While the deal clearly presents Sharp with many potential benefits, there's also plenty in it for Hon Hai.

Playing the Apple Card

In mid-February, Samsung Electronics Co. said it was considering spinning off its money-losing LCD business to prevent it from dragging down the company. Gou has his own hot potato – Chimei Innolux, which posted a net loss of NT$64.7 billion last year. So why would the Hon Hai chairman want to touch another depressed panel plant when even Samsung plans to get out of the business?

The answer: Hon Hai is hoping to move up in the supply chain to gain control of more critical components and develop more value.

"Chairman Gou has never abandoned his LCD dream," said a senior executive in the industry, citing Hon Hai's acquisition of Innolux, then Innolux's merger with Chi Mei Optoelectronics and now the purchase of a stake in Sharp.

With Apple Inc. becoming Hon Hai's biggest customer, accounting for more than 20 percent of its revenues, "Terry Gou needs more than ever to gain control of display technology," the executive said.

Aside from changing the high-tech industry's profit model by integrating hardware and software and making money on software services, Apple has engendered another change in the sector's game rules by relentlessly upgrading the resolution of its display panels.

The biggest difference, for example, between Apple's new iPad introduced in mid-March and the previous-generation iPad2 was the new device's high-resolution Retina display that has four times as many pixels as its predecessor.

Though Chi Mei's panel technology was good enough to break into the iPhone and iPad supply chains, it was excluded from the new iPad because of bottlenecks in elevating its technology further. Sharp, on the other hand, is the global leader in display resolution technology, and even Apple clearly appreciates the Japanese company's technological capabilities. Rumors were widespread last year that Apple would invest heavily in Sharp's new US$1.2 billion Kameyama No. 2 LCD manufacturing facility, though some suggested late last year that it was simply making an advance payment on future display shipments rather than investing in the plant.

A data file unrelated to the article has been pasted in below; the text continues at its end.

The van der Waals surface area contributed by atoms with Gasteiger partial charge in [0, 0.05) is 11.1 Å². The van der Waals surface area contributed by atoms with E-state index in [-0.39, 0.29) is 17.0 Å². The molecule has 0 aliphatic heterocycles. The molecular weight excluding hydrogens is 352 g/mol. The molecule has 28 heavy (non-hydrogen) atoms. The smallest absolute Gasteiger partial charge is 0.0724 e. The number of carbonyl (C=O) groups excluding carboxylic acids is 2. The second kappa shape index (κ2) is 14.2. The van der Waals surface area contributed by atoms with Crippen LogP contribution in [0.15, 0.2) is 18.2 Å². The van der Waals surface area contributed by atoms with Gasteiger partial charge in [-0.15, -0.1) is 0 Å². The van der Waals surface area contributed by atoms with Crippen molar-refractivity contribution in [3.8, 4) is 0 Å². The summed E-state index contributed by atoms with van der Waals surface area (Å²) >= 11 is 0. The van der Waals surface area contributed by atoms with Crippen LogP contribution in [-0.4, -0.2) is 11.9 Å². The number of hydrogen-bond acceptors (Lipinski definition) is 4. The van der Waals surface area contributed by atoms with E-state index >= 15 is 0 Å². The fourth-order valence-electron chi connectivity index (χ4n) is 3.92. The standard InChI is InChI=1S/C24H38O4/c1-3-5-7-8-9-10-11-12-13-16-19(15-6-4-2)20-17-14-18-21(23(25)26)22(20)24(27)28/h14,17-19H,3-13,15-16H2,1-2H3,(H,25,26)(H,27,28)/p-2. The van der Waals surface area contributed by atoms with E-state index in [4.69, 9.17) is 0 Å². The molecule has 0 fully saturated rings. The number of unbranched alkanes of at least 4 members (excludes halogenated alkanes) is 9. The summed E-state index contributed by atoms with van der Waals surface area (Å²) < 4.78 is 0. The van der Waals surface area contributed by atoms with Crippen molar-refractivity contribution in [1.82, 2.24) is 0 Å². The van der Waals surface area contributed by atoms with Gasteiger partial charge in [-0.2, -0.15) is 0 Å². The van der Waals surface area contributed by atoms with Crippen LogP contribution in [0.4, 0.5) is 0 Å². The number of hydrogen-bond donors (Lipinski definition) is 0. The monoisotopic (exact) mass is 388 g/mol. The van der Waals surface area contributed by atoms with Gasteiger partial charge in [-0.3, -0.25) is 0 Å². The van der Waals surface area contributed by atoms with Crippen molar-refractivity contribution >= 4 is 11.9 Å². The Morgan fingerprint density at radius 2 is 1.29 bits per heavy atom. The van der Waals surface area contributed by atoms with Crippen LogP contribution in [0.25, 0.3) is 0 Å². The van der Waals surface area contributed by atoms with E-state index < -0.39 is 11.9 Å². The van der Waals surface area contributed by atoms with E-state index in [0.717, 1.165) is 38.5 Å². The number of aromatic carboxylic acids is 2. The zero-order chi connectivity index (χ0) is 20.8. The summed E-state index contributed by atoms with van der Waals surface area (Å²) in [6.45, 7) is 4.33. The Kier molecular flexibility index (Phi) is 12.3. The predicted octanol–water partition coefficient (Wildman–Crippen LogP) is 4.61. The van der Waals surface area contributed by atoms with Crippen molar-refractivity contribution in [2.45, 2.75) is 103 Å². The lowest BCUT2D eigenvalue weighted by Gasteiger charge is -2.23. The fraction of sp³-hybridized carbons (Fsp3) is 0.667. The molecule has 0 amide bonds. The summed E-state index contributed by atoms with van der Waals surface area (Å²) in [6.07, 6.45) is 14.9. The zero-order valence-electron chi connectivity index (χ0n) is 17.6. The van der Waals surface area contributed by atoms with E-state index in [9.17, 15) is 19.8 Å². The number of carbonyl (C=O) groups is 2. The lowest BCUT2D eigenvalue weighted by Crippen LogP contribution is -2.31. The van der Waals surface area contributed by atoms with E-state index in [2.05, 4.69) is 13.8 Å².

In fact, if Sharp had not come under pressure from its disastrous financial forecast in March, a Taiwanese company would never have been able to acquire a stake in it. But the two companies' ties with Apple may have also helped clinch the alliance.

"Sharp is one of the three LCD panel suppliers for Apple Inc.'s iPad along with Samsung Electronics Co. and LG Display," wrote Kirk Yang, the head of Asia ex-Japan tech hardware research at Barclays Capital in Hong Kong, in a research note on the deal.

"As Samsung is already a competitor to Apple while LG could potentially become one, it is possible for Sharp, a non-Apple competitor, to gain market share with Apple, which could allow Hon Hai to benefit by supplying mechanical parts and components," the analyst wrote.

Implicit in Yang's report was Apple's growing wariness of Samsung, and Gou clearly perceived that Apple would move closer to Sharp.

From this perspective, the "marriage" between Sharp and Hon Hai could very well be a mutually beneficial "win-win" partnership.

"(This) appears to be one of the best Hon Hai strategic investments in its history," Yang wrote in the research note.
At the Boao Forum, Gou bluntly rejected the opinion of many observers that the deal represented Hon Hai's bid to join with Japan in fighting Korea.

"It is focused on the cooperative synergies of China, Taiwan and Japan. For Taiwan's high-tech sector to join with Japan and then make use of China as its own hinterland, I believe we won't lose to any place in the world," Gou said.

This deal marks the beginning of a new model of cooperation between Taiwan and Japan. But for this partnership to blossom, it will still depend on whether or not the two companies' competing corporate cultures – Hon Hai's openness and aggressiveness against Sharp's closed, conservative style – can find a way to mesh.

Translated from the Chinese by Luke Sabatier